Workers’ Compensation Lawyers

Amazon warehouses a 'prime' location for work injuries, according to a new report

An injured warehouse worker holds her ankle while two co-workers check on her.

Working conditions at Amazon warehouses have been a hot-button topic for a while now, but a new study shines a light on just how serious the problem really is.

According to researchers from the Strategic Organizing Center (SOC), Amazon warehouse workers have a serious injury rate that's 80% higher than the serious injury rate of all other warehouse workers who aren't employed by the e-commerce goliath.

In Northeastern Pennsylvania, Amazon continues to move closer toward opening a 1-million-square-foot warehouse at the Valley View Business Park in Jessup, which is expected to create more than 500 jobs in Lackawanna County.

Here's what you need to know.

Even Jeff Bezos sees there's a problem

Jeff Bezos, Amazon's founder, recently said the online retail giant needs to do a better job for its employees.

Warehouse laborers often complain of harsh working conditions and intense pressure from above to meet unrealistic productivity quotas. This puts staff at a higher risk of getting injured in an on-the-job accident since they're required to pick, pack, and stow a pre-determined amount of items per hour.

The workplace injury data reported by Amazon to the Occupational Safety and Health Administration and analyzed by the Strategic Organizing Center supports these claims.

In its report, the SOC notes the following.

  • Amazon warehouse workers have the highest risk of injury: For every 100 Amazon workers, there were 5.9 serious injuries in 2020. Serious injuries are defined as any injuries that force an employee to miss work ("lost time injuries") or be placed on light or restricted duty.
  • Other Amazon workers are in danger too: The serious injury rate for all Amazon employees in 2020 was 6.5 for every 100 workers.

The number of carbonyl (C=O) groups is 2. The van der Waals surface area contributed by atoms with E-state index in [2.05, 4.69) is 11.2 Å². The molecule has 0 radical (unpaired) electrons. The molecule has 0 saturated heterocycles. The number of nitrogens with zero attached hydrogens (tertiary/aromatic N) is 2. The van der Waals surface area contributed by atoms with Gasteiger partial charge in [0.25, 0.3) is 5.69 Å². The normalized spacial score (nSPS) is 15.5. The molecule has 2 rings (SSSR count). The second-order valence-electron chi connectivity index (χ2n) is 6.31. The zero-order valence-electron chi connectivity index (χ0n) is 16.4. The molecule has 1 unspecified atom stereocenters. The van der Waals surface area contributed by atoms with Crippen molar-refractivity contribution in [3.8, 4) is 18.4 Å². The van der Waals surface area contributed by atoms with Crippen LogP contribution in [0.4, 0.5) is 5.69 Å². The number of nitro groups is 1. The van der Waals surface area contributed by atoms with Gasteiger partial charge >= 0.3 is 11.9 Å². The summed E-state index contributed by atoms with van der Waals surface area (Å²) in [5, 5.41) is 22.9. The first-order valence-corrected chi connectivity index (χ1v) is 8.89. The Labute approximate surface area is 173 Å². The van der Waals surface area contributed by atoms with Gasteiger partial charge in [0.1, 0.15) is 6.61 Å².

What's being done to improve safety?

An Amazon spokesperson noted the company spent more than $1 billion in 2020 on programs and initiatives to train employees on how to avoid workplace accidents; provide workers with PPE (personal protective equipment); offer mental health and nutrition guidance, and implement coronavirus safety measures.

“While any incident is one too many, we are continuously learning and seeing improvements through ergonomics programs, guided exercises at employees’ workstations, mechanical assistance equipment, workstation setup and design, and forklift telematics and guardrails — to name a few,” Kelly Nantel said on behalf of Amazon.

Meanwhile, Jeff Bezos has vowed to cut worker injuries by 50% over the next 4 years by investing over $300 million this year in safety products.

Injured warehouse workers can file for workers' comp

If you're a warehouse worker in Pennsylvania who was injured on the job or developed a work-related illness, you have the right to pursue workers' compensation benefits through your employer's insurance.

"The problem is navigating Pennsylvania's workers' compensation system is overly complex, and if you miss certain deadlines, you might miss out on the benefits you need and deserve," says attorney Todd. J. O’Malley, founder of O’Malley & Langan Law Offices. "That's why you need an experienced attorney in your corner who can stand by your side and guide you through the entire process, every step of the way."

Want answers to the questions that keep you up at night? Let’s put your mind at ease. Talk with us at no cost to you.

Our lawyers understand how difficult it is to go through the workers’ comp process in Pennsylvania by yourself — especially when you're injured and in pain. You don’t have to deal with this alone. Let us take care of the work while you focus your energy on getting better.

Sit down with an experienced workers’ compensation lawyer from O’Malley & Langan Law Offices to see what we can do for you – there's no cost, no obligations, no pressure, just answers.

We have offices located in Scranton, Pittson, and Towanda. Contact us now for a free consultation.

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Scranton, PA 18503

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Pittston, PA 18640

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Towanda, PA 18848

p. 570-265-5800